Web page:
Market Buzz: Final countdown for fiscal cliff decision

Market Buzz: Final countdown for fiscal cliff decision
All major world, increasingly vulnerable to developments around the fiscal cliff, are expected to be watching Friday an 11th-hour meeting, at which President Barack Obama and key lawmakers will try to hammer out a budget compromise.

Asian stock markets rose Friday, hours before the meeting at the White House.

Japan's Nikkei 225 index marched higher, hitting its highest level since March 20, 2011. The Tokyo benchmark rose 0.8% to 10,403.01. Hong Kong's Hang Seng rose less than 0.1% to 22,653.86, while South Korea's Kospi added 0.3% to 1,993.48. Australia's S&P/ASX 200 gained 0.6% to 4,675.40.

Lawmakers have until Monday night to hammer out a budget agreement before hundreds of billions of dollars in automatic tax increases and deep cuts to government spending kick in. Such a drastic reshuffling of money could throw the US into another recession, economists have warned. Failure to avoid the fiscal cliff doesn't necessarily mean tax increases and spending cuts would become permanent, since the new Congress could pass legislation canceling them retroactively after it begins work next year.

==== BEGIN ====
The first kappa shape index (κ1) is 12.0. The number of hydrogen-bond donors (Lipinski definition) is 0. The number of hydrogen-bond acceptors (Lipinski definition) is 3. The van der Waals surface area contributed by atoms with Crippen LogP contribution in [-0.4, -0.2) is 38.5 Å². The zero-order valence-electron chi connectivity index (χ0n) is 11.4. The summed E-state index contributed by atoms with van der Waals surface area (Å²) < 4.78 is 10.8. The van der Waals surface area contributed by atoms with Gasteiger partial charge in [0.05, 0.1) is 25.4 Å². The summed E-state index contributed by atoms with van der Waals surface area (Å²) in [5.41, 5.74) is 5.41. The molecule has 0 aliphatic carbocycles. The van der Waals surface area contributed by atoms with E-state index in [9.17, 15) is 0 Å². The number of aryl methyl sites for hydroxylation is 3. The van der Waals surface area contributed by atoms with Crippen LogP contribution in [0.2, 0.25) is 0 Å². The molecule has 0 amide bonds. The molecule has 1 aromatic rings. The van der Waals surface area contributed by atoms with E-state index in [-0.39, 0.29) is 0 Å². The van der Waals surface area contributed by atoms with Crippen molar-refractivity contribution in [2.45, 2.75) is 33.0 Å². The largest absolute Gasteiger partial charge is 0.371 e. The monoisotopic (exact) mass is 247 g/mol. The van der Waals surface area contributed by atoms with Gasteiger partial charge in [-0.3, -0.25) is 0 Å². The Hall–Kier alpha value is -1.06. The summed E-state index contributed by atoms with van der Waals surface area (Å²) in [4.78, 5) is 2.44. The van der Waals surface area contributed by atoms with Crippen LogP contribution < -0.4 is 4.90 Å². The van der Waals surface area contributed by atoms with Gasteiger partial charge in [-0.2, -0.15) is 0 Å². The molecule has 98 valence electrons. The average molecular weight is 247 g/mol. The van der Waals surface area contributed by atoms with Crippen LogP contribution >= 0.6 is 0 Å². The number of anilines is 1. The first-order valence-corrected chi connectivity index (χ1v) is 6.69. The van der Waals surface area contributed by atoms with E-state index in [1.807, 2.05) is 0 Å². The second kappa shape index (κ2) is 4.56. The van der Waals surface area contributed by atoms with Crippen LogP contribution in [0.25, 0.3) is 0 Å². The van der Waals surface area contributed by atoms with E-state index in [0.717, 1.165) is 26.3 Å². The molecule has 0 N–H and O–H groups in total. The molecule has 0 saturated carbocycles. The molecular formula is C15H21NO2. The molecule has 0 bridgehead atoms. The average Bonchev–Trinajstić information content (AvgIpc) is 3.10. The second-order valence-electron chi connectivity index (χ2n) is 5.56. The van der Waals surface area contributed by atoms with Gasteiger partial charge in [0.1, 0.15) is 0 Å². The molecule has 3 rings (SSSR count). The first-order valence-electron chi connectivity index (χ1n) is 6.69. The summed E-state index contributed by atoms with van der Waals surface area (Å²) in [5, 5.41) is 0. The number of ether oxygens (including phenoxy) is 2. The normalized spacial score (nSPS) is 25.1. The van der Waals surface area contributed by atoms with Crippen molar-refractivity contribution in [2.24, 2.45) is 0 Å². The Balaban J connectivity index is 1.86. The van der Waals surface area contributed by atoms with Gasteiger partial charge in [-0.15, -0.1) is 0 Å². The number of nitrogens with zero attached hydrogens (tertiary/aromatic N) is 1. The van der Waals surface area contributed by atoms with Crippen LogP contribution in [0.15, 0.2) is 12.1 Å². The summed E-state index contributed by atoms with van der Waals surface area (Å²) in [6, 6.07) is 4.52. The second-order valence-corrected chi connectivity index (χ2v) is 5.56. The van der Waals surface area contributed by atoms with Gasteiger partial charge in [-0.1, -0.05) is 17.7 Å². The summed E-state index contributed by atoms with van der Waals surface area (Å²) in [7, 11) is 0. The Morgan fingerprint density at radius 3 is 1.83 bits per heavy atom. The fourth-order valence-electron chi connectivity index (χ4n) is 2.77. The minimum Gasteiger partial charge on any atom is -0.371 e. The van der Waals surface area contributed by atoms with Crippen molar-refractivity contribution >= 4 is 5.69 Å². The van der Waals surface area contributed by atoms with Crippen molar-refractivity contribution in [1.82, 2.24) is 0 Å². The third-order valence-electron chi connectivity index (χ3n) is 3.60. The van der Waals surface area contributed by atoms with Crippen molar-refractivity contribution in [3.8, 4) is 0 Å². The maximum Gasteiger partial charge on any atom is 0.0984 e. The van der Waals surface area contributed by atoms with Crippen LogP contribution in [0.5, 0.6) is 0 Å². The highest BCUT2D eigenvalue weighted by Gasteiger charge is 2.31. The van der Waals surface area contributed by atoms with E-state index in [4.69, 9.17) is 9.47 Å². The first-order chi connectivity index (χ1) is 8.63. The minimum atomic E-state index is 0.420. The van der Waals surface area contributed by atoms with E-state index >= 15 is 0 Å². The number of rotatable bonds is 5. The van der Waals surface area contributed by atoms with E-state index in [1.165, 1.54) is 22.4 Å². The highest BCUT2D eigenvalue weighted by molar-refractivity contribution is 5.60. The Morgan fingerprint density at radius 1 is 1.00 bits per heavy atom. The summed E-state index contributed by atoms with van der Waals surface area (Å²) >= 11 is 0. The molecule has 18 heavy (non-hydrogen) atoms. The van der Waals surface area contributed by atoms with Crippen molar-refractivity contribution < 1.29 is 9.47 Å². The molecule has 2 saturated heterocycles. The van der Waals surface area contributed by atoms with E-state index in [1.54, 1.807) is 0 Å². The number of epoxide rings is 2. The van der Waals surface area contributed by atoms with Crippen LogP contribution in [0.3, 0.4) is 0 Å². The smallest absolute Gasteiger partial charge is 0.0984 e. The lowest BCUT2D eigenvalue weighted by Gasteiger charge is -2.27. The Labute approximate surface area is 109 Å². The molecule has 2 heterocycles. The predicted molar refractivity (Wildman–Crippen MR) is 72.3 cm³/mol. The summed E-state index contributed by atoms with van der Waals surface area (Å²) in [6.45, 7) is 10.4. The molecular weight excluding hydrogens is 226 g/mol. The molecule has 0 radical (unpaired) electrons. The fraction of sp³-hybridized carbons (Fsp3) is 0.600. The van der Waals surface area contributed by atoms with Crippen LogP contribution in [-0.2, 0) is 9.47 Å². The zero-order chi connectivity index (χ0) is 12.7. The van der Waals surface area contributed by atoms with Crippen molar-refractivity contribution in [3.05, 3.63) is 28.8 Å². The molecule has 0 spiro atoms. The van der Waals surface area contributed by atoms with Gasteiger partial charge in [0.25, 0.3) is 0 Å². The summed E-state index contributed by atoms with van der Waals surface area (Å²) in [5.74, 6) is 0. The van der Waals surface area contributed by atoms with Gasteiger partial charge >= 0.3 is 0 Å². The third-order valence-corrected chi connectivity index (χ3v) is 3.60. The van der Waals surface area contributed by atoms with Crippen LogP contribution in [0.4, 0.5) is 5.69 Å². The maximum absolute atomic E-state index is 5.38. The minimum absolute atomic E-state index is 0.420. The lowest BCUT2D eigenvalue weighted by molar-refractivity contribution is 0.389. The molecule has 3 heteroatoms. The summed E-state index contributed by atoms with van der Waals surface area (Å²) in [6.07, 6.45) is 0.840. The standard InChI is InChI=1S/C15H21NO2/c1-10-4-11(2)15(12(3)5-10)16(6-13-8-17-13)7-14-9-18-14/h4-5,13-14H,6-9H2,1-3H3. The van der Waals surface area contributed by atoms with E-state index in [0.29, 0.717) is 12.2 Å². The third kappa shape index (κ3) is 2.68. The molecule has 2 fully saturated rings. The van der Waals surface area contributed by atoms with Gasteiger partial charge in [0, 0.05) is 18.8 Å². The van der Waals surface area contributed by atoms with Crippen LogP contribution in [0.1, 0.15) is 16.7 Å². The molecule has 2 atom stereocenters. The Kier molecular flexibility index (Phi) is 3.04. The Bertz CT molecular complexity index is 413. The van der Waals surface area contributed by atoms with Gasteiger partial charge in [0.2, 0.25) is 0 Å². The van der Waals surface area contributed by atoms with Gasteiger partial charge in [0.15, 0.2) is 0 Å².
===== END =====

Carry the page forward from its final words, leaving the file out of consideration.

In Japan, investors have been cheering newly-named Prime Minister Shinzo Abe and his calls for more public works spending to reinvigorate the economy. He also wants the Bank of Japan to raise its inflation target from 1 to 2 % to drag the country out of two decades of deflation, or steadily declining prices that have deadened economic activity.

In Russia, Thursday session was mixed, as the RTS gained 0.57% to stand at 1, 535.05, while the MICEX lost 0.03% to finish at 1,478.24.

With the fear that Washington policymakers would fail to meet halfway over its budget issues growing by the day end, oil prices started to go down, dragging the Russian market as well, explained Andrey Shenk of Investcafe.

Markets got some lift from optimistic data out of the US and a statement from the German finance minister, Wolfgang Schaeuble, who said in an interview that the worst of the debt crisis in the 17 European Union countries that use the euro appears to be over.

In the US, the average number of people seeking unemployment benefits over the past month fell to the lowest level since March 2008, a sign that the job market is healing.

Worries over US budget negotiations sent Wall Street slightly lower on Thursday. The Dow Jones industrial average fell 0.1% to 13,096.31. The Standard & Poor's 500 fell 0.1% to 1,418.10, and the Nasdaq composite index fell 0.1% to 2,985.91.

European markets finished mixed as of their recent closing prices. The CAC 40 gained 0.59% while the DAX was higher by 0.26%. The FTSE 100 was even.